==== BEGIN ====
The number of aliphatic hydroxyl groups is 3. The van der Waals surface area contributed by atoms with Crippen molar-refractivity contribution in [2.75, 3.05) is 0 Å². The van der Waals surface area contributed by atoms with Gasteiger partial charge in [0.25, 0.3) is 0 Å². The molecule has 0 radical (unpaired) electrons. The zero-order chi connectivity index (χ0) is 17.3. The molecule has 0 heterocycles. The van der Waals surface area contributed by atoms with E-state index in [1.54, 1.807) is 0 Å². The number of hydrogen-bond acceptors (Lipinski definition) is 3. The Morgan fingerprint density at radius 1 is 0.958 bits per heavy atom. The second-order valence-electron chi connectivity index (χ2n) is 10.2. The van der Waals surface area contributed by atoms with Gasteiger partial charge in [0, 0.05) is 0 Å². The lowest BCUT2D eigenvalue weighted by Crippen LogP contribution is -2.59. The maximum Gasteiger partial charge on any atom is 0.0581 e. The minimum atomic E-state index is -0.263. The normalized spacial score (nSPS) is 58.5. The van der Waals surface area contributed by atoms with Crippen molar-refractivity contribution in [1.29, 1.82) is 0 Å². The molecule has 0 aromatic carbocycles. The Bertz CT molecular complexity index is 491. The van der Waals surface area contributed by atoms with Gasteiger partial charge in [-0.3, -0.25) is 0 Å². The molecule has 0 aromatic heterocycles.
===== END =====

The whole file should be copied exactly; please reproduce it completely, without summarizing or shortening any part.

The number of aliphatic hydroxyl groups is 3. The van der Waals surface area contributed by atoms with Crippen molar-refractivity contribution in [2.75, 3.05) is 0 Å². The van der Waals surface area contributed by atoms with Gasteiger partial charge in [0.25, 0.3) is 0 Å². The molecule has 0 radical (unpaired) electrons. The zero-order chi connectivity index (χ0) is 17.3. The molecule has 0 heterocycles. The van der Waals surface area contributed by atoms with E-state index in [1.54, 1.807) is 0 Å². The number of hydrogen-bond acceptors (Lipinski definition) is 3. The Morgan fingerprint density at radius 1 is 0.958 bits per heavy atom. The second-order valence-electron chi connectivity index (χ2n) is 10.2. The van der Waals surface area contributed by atoms with Gasteiger partial charge in [0, 0.05) is 0 Å². The lowest BCUT2D eigenvalue weighted by Crippen LogP contribution is -2.59. The maximum Gasteiger partial charge on any atom is 0.0581 e. The minimum atomic E-state index is -0.263. The normalized spacial score (nSPS) is 58.5. The van der Waals surface area contributed by atoms with Crippen molar-refractivity contribution in [1.29, 1.82) is 0 Å². The molecule has 0 aromatic carbocycles. The Bertz CT molecular complexity index is 491. The van der Waals surface area contributed by atoms with Gasteiger partial charge in [-0.3, -0.25) is 0 Å². The molecule has 0 aromatic heterocycles.